Driver Licensing

Medical standards for drivers

Manitoba Public Insurance assesses medical fitness to drive based on the Medical Standards for Drivers published by the Canadian Council of Motor Transport Administrators (CCMTA). The standards were developed by medical advisors (physicians) and driver licensing administrators from Canadian provinces and territories, and establish basic medical qualifications for drivers with medical conditions that may impact their ability to drive safely.

These standards were recently reformatted and updated in 2013. Traditionally, CCMTA medical standards largely reflected a diagnostic model. In terms of an evidentiary basis, the standards reflected the consensus opinion of practicing physicians.

In this model, authorities are moving toward a functional approach to driver fitness. This means assessing the impact of a medical condition on the functions necessary for driving. The functions necessary for driving are generally cognitive, motor, and sensory.

CCMTA’s new publication has increased its emphasis on using research evidence, where it exists, as the basis of its driver fitness standards. Each medical condition in included because the best available evidence shows that the medical condition causes impairment of one or more of the functions necessary for driving, or has been associated with an elevated risk of crash or impaired driving performance.

CCMTA physicians and health care professionals used many documents and medical expertise in preparing the medical standards including medical specialty associations, and the Canadian Medical Association. Physicians and optometrists are encouraged to review these standards when assessing and making recommendations regarding their patient’s medical fitness for driving.

In addition to the Medical Standards for Drivers, provincial jurisdictions use assessment guidelines to determine how particular conditions or combination of conditions may affect an individual’s ability to drive safely.

The functions necessary for driving are cognitive, sensory (vision, touch) and motor (physical). Driving is a complex perceptual-motor skill that usually takes place in a complex environment requiring the functions to operate together. Since the combination of medical conditions is exhaustive, Medical Compliance and Assessments staff often analyze medical information specific to the types of impairments and the potential effect on driving functions.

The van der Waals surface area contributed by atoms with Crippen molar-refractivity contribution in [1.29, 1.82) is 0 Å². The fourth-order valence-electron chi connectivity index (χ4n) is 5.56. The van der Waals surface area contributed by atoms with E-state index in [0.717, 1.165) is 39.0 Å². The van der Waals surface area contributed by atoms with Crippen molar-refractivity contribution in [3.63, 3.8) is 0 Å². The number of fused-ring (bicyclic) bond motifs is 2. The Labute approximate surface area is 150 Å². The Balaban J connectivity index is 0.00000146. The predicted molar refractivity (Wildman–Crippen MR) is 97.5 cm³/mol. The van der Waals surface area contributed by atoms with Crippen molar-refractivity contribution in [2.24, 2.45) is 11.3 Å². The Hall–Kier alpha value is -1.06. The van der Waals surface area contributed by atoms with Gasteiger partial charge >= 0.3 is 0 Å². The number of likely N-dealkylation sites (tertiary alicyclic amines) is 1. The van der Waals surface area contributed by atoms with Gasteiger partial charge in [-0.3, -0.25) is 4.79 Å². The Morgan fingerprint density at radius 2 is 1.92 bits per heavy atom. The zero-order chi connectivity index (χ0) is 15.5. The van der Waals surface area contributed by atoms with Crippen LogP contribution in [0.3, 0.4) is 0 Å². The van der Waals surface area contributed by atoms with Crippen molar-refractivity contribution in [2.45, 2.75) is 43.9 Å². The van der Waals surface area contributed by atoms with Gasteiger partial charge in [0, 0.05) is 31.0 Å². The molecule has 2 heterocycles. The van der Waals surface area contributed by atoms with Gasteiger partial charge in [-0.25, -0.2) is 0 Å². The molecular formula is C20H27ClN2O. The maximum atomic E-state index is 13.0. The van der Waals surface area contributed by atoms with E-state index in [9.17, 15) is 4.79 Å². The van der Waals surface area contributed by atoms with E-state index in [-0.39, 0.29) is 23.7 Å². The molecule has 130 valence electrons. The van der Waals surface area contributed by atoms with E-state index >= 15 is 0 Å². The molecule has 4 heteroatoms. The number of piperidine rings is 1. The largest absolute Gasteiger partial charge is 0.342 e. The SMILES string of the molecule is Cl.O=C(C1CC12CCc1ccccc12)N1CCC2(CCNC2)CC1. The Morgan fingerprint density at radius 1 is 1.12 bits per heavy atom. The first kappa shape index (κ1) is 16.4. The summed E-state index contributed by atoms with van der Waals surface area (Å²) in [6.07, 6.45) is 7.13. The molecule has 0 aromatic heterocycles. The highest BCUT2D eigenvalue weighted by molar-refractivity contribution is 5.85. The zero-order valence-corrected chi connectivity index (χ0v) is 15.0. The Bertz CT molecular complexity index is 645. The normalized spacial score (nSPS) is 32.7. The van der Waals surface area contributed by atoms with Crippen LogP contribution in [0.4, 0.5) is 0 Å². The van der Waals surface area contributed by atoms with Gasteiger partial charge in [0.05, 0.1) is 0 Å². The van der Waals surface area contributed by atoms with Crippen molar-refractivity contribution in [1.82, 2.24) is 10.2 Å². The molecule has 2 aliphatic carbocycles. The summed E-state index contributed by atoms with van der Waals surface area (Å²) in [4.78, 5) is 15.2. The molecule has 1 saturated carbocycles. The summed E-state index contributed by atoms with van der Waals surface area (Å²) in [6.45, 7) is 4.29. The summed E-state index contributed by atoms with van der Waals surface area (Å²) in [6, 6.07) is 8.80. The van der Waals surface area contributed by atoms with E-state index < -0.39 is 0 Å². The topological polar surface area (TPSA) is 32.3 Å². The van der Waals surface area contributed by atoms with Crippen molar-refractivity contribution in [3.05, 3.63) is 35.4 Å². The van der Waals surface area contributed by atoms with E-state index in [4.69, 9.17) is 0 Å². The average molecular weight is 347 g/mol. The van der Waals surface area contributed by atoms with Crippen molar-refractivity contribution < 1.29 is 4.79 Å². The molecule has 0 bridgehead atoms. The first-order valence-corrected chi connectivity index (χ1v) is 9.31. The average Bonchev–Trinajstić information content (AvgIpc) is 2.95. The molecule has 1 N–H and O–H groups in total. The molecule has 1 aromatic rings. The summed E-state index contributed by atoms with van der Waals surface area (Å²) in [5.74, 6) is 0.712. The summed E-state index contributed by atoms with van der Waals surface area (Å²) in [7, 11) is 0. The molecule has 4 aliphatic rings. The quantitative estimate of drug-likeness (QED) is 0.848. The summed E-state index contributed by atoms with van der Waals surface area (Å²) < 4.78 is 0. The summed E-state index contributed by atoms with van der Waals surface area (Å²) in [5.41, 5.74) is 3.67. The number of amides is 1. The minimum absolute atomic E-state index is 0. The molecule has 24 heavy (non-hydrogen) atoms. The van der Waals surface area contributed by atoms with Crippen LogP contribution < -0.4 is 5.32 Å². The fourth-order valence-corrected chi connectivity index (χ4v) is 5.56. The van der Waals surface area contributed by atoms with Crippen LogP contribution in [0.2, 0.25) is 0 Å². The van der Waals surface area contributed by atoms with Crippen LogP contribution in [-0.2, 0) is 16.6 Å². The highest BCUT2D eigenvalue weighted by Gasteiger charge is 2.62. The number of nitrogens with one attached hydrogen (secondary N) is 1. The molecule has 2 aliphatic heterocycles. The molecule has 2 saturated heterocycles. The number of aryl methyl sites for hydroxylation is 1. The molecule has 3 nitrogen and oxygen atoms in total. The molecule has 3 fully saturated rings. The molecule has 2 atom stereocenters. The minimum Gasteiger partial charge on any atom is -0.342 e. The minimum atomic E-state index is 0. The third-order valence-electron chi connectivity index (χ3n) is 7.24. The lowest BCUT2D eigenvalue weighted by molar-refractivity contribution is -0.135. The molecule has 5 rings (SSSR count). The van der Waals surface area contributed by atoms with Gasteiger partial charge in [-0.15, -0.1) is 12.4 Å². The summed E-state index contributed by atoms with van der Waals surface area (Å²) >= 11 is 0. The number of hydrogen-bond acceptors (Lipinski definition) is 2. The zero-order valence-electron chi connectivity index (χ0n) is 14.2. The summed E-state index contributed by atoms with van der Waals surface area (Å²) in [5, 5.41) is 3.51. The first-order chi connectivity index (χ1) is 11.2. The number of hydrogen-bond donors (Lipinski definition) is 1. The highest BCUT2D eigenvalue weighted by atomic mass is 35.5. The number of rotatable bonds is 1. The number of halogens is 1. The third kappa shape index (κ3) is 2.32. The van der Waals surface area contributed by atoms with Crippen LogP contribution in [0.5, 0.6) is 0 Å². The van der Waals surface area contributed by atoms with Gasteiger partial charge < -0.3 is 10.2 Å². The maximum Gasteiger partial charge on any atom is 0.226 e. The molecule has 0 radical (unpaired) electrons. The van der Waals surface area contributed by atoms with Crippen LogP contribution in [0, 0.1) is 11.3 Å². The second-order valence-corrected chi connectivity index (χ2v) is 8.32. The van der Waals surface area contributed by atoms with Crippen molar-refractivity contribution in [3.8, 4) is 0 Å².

The types of impairment resulting from medical conditions can be classified as persistent or episodic and the effect of each on driving ability is assessed differently.

Episodic impairments

With episodic impairments, the event is sporadic, unpredictable and lasts for a short time. Episodic impairments do not have any ongoing measurable, testable or observable impacts on the functional ability to drive. Examples of episodic impairments include but are not limited to:

  • seizures
  • myocardial infarctions
  • transient ischemic attacks
  • hypoglycemic reactions
  • blackouts or fainting spells due to transitory illnesses

When the medical event occurs, there is no question that the individual is not competent to drive and may be incapacitated. Determining driver fitness for episodic impairments therefore focuses on medical assessments and the likelihood the event will recur. Generally the Medical Standards for episodic impairments reflect medical research and/or consensus medical opinions to assist in driving decisions. In most cases, drivers who experience episodic impairments are monitored by their physicians and driving privileges are suspended until such time as the condition has cleared (completely or for an established period of time), or has been stabilized. Drivers with episodic impairments do not require functional driving assessments because there are no ongoing, measureable effects on driving other than when the event occurs, which cannot be predicted.

Persistent impairments

Persistent impairments, such as cognitive and motor deficits resulting from a stroke, are relatively stable and enduring. Drivers with medical conditions that have persistent impairments generally require a functional assessment, in addition to a medical assessment, to determine fitness to drive. Examples of medical conditions that may require a functional assessment include but are not limited to:

  • stroke
  • dementia
  • cognitive deficits – no dementia
  • multiple medical conditions
  • multiple sclerosis
  • Parkinson’s disease
  • head injury
  • vision deficits

Functional assessments measure the effect of persistent impairments on an individual’s ability to drive. They involve observing or measuring the functions required for driving and can reveal subtle, persistent impairments that may go undetected during a physician’s in-office examination. Functional assessments may include DriveABLE assessments, assessments conducted by the Driver Assessment and Management Program (DAMP) , other evaluations conducted by Manitoba Public Insurance, or a combination of these assessments.

Multiple medical conditions

The Medical Standards for Drivers each focus on a single medical condition and are written as if the driver had only one medical condition. While the standards for each medical condition may indicate the driver is fit to drive, the cumulative effect of those conditions may make the driver unfit to drive. In situations where a driver’s medical fitness to drive is unclear, a functional assessment is the most useful tool to determine driver fitness.